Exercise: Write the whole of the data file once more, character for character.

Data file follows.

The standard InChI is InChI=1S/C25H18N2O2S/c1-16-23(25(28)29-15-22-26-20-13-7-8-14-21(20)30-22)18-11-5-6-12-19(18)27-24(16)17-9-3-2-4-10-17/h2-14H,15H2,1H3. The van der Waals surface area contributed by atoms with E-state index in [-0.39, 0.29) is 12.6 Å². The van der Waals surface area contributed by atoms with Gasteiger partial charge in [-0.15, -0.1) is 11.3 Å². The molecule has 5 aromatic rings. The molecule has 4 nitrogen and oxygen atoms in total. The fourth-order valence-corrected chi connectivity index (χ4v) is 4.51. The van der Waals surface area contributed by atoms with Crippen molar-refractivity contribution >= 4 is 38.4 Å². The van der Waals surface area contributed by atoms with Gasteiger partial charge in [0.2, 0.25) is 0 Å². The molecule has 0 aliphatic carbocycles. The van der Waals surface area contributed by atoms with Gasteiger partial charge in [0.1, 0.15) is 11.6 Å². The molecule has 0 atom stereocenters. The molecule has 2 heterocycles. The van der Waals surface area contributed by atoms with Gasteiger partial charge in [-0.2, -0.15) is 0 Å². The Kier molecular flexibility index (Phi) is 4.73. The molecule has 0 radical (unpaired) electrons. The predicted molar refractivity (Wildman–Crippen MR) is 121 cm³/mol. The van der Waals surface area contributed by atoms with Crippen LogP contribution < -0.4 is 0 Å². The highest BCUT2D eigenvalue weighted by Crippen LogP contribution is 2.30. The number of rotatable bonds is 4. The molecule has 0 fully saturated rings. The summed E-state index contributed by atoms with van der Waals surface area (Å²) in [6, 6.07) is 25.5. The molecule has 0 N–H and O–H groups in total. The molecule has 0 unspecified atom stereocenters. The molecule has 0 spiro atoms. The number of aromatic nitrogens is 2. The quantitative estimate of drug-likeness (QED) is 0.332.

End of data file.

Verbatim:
The standard InChI is InChI=1S/C25H18N2O2S/c1-16-23(25(28)29-15-22-26-20-13-7-8-14-21(20)30-22)18-11-5-6-12-19(18)27-24(16)17-9-3-2-4-10-17/h2-14H,15H2,1H3. The van der Waals surface area contributed by atoms with E-state index in [-0.39, 0.29) is 12.6 Å². The van der Waals surface area contributed by atoms with Gasteiger partial charge in [-0.15, -0.1) is 11.3 Å². The molecule has 5 aromatic rings. The molecule has 4 nitrogen and oxygen atoms in total. The fourth-order valence-corrected chi connectivity index (χ4v) is 4.51. The van der Waals surface area contributed by atoms with Crippen molar-refractivity contribution >= 4 is 38.4 Å². The van der Waals surface area contributed by atoms with Gasteiger partial charge in [0.2, 0.25) is 0 Å². The molecule has 0 aliphatic carbocycles. The van der Waals surface area contributed by atoms with Gasteiger partial charge in [0.1, 0.15) is 11.6 Å². The molecule has 0 atom stereocenters. The molecule has 2 heterocycles. The van der Waals surface area contributed by atoms with Gasteiger partial charge in [-0.2, -0.15) is 0 Å². The Kier molecular flexibility index (Phi) is 4.73. The molecule has 0 radical (unpaired) electrons. The predicted molar refractivity (Wildman–Crippen MR) is 121 cm³/mol. The van der Waals surface area contributed by atoms with Crippen LogP contribution < -0.4 is 0 Å². The highest BCUT2D eigenvalue weighted by Crippen LogP contribution is 2.30. The number of rotatable bonds is 4. The molecule has 0 fully saturated rings. The summed E-state index contributed by atoms with van der Waals surface area (Å²) in [6, 6.07) is 25.5. The molecule has 0 N–H and O–H groups in total. The molecule has 0 unspecified atom stereocenters. The molecule has 0 spiro atoms. The number of aromatic nitrogens is 2. The quantitative estimate of drug-likeness (QED) is 0.332.